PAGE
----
Napa County voters deadlocked on vineyard development restrictions
A Napa County ballot measure that would limit vineyard development in woodlands and along waterways was leading by the slimmest of margins late Tuesday.
The fate of Measure C, widely viewed as a public referendum on whether the wine industry’s expansion should be reined in, was too close to call. Of more than 14,300 votes counted, the measure led by a mere 40 votes.
Thousands of votes remain to be counted, most of which likely will be tallied next week, a county election official said Tuesday night.
The election was the first by the county to be conducted in which all ballots were mailed to voters. If the current turnout mirrors the 2014 gubernatorial primary, then only about half the votes would be counted Tuesday, said Xioneida Ruiz, election service manager. The next major update on vote totals might not be announced until Thursday or Friday, she said.
Even so, leaders on both sides of the election expressed satisfaction at the initial results Tuesday.
“We would love to see us maintain a lead,” said Jim Wilson, a co-chairman for the “Yes” campaign.
Stuart Smith, a Measure C opponent and member of the Napa Valley Grapegrowers, said, “I feel that when we’re this close, we’re doing pretty well.”
While the election essentially centered on water quality and woodland protection, both sides conceded the fate of Measure C would be influenced by the way voters view the wine industry and its impact on their lives.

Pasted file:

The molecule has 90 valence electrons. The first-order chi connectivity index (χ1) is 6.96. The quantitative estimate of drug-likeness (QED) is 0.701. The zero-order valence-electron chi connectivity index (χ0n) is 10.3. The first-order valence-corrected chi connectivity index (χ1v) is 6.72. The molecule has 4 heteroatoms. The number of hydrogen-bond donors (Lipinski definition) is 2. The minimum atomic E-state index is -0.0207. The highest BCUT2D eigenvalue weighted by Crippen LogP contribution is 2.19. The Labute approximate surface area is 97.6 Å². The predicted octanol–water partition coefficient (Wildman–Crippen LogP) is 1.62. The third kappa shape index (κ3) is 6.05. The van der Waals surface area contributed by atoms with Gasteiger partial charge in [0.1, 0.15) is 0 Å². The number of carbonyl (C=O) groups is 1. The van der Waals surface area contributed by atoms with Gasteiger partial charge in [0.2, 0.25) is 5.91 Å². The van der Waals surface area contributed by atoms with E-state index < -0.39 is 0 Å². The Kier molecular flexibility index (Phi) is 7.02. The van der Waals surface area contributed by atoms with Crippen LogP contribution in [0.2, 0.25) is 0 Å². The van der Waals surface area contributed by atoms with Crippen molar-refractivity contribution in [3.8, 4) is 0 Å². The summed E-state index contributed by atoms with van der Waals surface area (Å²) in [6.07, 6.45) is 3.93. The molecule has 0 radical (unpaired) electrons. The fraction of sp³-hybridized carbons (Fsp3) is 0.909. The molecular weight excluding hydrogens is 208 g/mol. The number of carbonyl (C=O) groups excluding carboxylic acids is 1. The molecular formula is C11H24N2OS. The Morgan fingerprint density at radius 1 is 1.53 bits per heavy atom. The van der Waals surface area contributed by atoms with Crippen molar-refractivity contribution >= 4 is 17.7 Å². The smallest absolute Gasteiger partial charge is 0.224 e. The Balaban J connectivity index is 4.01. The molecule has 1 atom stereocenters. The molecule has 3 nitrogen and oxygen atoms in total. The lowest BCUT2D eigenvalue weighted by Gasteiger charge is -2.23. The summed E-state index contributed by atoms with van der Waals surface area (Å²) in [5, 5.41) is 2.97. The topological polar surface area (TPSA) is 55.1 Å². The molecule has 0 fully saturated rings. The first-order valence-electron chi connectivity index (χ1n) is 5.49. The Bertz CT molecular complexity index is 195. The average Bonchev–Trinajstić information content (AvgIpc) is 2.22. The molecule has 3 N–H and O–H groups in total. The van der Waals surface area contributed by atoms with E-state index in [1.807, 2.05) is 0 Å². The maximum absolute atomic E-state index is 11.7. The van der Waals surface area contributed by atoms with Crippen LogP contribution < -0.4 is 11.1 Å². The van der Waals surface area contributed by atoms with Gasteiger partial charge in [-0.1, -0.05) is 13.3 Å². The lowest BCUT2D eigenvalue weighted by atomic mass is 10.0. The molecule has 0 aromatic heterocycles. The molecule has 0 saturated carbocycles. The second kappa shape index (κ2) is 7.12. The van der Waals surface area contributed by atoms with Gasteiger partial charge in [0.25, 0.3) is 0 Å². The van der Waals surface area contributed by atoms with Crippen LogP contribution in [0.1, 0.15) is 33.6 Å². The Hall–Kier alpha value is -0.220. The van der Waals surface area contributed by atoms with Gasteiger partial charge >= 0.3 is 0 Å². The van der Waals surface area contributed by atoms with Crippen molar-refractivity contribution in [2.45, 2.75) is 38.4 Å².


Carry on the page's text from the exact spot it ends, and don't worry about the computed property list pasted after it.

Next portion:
The results are being watched by activists in Sonoma County, who maintain more should be done to curb the impacts of winery tourism on rural residents.
Measure C would allow up to 795 acres of oak woodlands to be removed around hills and mountains in Napa County, starting the count from September 2017. Trees destroyed by wildfires would not count against the total.
Landowners would need a special permit to cut down such trees beyond that level. New vineyards would not qualify as a reason for the permits to be granted and would face stringent conditions.
The initiative also would establish new standards for buffers near streams, prohibiting the removal of trees within 25 to 150 feet from streams, depending on the wetland area. Dead or dying trees would be provided an exception.
Supporters said Measure C would limit vineyard development on hills and mountains to provide greater protection to watersheds and oak woodlands. They contended that fewer oak trees in the watershed will reduce groundwater levels, lead to more erosion and threaten wildlife.
Opponents contended the initiative is vaguely worded and lacks scientific results to support claims of improving water quality or protecting county watersheds. Some also argued that the best place to decide such issues isn’t with a ballot measure but through laws drafted by the county Board of Supervisors.
Smith, the founder of Smith-Madrone Vineyards & Winery near St. Helena, said opponents knew they had an uphill battle.
“Who doesn’t like oak trees and clean water?” he asked.
Mike Hackett, a “Yes” campaign co-chair, said supporters spent three years developing the law and doing “everything we could” to work for its passage.
“Win or lose,” he said, “I’m filled with pride.”
Opponents had a significant advantage in fundraising, given their ability to draw money from large wine companies and affluent vintners.
The No on Measure C campaign, known as the Coalition for Sustainable Agriculture, received $403,007 from Jan. 1 through April 21, according to records from the Napa County Elections Division.
By contrast, proponents raised $163,504 during the same period through their Yes on Measure C campaign, known as the Watershed and Oak Woodland Protection Committee.
You can reach Staff Writer Robert Digitale at 707-521-5285 or email@example.com. On Twitter @rdigit.